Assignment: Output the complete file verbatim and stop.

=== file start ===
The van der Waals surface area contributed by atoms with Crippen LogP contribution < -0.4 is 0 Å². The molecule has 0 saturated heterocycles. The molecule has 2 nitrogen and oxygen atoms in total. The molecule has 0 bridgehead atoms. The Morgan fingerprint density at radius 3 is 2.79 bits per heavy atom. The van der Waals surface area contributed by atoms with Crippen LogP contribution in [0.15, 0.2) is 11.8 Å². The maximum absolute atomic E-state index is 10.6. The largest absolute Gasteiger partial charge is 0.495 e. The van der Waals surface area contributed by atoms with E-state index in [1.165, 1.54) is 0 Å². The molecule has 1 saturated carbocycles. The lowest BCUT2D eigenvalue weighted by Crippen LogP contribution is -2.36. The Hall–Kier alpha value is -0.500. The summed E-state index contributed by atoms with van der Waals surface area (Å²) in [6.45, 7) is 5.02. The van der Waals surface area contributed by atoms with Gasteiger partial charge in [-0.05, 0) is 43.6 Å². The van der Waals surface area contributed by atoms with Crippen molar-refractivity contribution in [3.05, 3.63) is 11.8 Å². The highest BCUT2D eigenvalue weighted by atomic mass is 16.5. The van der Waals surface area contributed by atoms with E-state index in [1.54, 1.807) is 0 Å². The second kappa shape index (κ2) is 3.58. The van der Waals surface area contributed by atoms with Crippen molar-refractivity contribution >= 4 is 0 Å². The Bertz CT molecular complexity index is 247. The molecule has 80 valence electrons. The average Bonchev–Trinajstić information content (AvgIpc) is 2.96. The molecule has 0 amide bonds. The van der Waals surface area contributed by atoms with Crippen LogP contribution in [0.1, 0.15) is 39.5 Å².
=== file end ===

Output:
The van der Waals surface area contributed by atoms with Crippen LogP contribution < -0.4 is 0 Å². The molecule has 0 saturated heterocycles. The molecule has 2 nitrogen and oxygen atoms in total. The molecule has 0 bridgehead atoms. The Morgan fingerprint density at radius 3 is 2.79 bits per heavy atom. The van der Waals surface area contributed by atoms with Crippen LogP contribution in [0.15, 0.2) is 11.8 Å². The maximum absolute atomic E-state index is 10.6. The largest absolute Gasteiger partial charge is 0.495 e. The van der Waals surface area contributed by atoms with E-state index in [1.165, 1.54) is 0 Å². The molecule has 1 saturated carbocycles. The lowest BCUT2D eigenvalue weighted by Crippen LogP contribution is -2.36. The Hall–Kier alpha value is -0.500. The summed E-state index contributed by atoms with van der Waals surface area (Å²) in [6.45, 7) is 5.02. The van der Waals surface area contributed by atoms with Gasteiger partial charge in [-0.05, 0) is 43.6 Å². The van der Waals surface area contributed by atoms with Crippen molar-refractivity contribution in [3.05, 3.63) is 11.8 Å². The highest BCUT2D eigenvalue weighted by atomic mass is 16.5. The van der Waals surface area contributed by atoms with E-state index in [1.54, 1.807) is 0 Å². The second kappa shape index (κ2) is 3.58. The van der Waals surface area contributed by atoms with Crippen molar-refractivity contribution >= 4 is 0 Å². The Bertz CT molecular complexity index is 247. The molecule has 80 valence electrons. The average Bonchev–Trinajstić information content (AvgIpc) is 2.96. The molecule has 0 amide bonds. The van der Waals surface area contributed by atoms with Crippen LogP contribution in [0.1, 0.15) is 39.5 Å².